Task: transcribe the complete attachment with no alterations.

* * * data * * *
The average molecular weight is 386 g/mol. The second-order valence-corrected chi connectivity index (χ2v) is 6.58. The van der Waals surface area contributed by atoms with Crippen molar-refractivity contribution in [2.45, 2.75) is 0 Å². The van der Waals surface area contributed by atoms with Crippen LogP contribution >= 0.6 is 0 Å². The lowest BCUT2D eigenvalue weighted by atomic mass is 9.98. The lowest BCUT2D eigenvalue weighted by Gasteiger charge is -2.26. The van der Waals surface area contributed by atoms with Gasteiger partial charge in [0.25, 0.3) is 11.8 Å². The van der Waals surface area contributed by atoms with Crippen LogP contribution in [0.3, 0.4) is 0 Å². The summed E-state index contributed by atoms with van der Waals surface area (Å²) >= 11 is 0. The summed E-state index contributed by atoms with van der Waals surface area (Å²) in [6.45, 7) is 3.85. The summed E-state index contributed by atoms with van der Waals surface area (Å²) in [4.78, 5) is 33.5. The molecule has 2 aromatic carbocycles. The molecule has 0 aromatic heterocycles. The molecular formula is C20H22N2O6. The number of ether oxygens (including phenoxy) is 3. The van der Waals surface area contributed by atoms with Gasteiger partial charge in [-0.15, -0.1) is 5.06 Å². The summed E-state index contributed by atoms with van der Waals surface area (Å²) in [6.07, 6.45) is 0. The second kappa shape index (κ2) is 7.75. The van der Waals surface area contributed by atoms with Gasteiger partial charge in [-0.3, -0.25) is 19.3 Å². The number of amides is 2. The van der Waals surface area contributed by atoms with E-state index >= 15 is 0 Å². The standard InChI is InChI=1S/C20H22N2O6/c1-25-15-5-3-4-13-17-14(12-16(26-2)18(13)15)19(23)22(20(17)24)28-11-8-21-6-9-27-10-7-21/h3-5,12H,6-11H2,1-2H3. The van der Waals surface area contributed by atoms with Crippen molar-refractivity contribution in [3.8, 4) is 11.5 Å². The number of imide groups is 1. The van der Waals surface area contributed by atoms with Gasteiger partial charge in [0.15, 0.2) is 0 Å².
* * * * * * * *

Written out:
The average molecular weight is 386 g/mol. The second-order valence-corrected chi connectivity index (χ2v) is 6.58. The van der Waals surface area contributed by atoms with Crippen molar-refractivity contribution in [2.45, 2.75) is 0 Å². The van der Waals surface area contributed by atoms with Crippen LogP contribution >= 0.6 is 0 Å². The lowest BCUT2D eigenvalue weighted by atomic mass is 9.98. The lowest BCUT2D eigenvalue weighted by Gasteiger charge is -2.26. The van der Waals surface area contributed by atoms with Gasteiger partial charge in [0.25, 0.3) is 11.8 Å². The van der Waals surface area contributed by atoms with Crippen LogP contribution in [0.3, 0.4) is 0 Å². The summed E-state index contributed by atoms with van der Waals surface area (Å²) >= 11 is 0. The summed E-state index contributed by atoms with van der Waals surface area (Å²) in [6.45, 7) is 3.85. The summed E-state index contributed by atoms with van der Waals surface area (Å²) in [4.78, 5) is 33.5. The molecule has 2 aromatic carbocycles. The molecule has 0 aromatic heterocycles. The molecular formula is C20H22N2O6. The number of ether oxygens (including phenoxy) is 3. The van der Waals surface area contributed by atoms with Gasteiger partial charge in [-0.15, -0.1) is 5.06 Å². The summed E-state index contributed by atoms with van der Waals surface area (Å²) in [6.07, 6.45) is 0. The second kappa shape index (κ2) is 7.75. The van der Waals surface area contributed by atoms with Gasteiger partial charge in [-0.3, -0.25) is 19.3 Å². The number of amides is 2. The van der Waals surface area contributed by atoms with E-state index >= 15 is 0 Å². The standard InChI is InChI=1S/C20H22N2O6/c1-25-15-5-3-4-13-17-14(12-16(26-2)18(13)15)19(23)22(20(17)24)28-11-8-21-6-9-27-10-7-21/h3-5,12H,6-11H2,1-2H3. The van der Waals surface area contributed by atoms with Crippen molar-refractivity contribution in [3.8, 4) is 11.5 Å². The number of imide groups is 1. The van der Waals surface area contributed by atoms with Gasteiger partial charge in [0.15, 0.2) is 0 Å².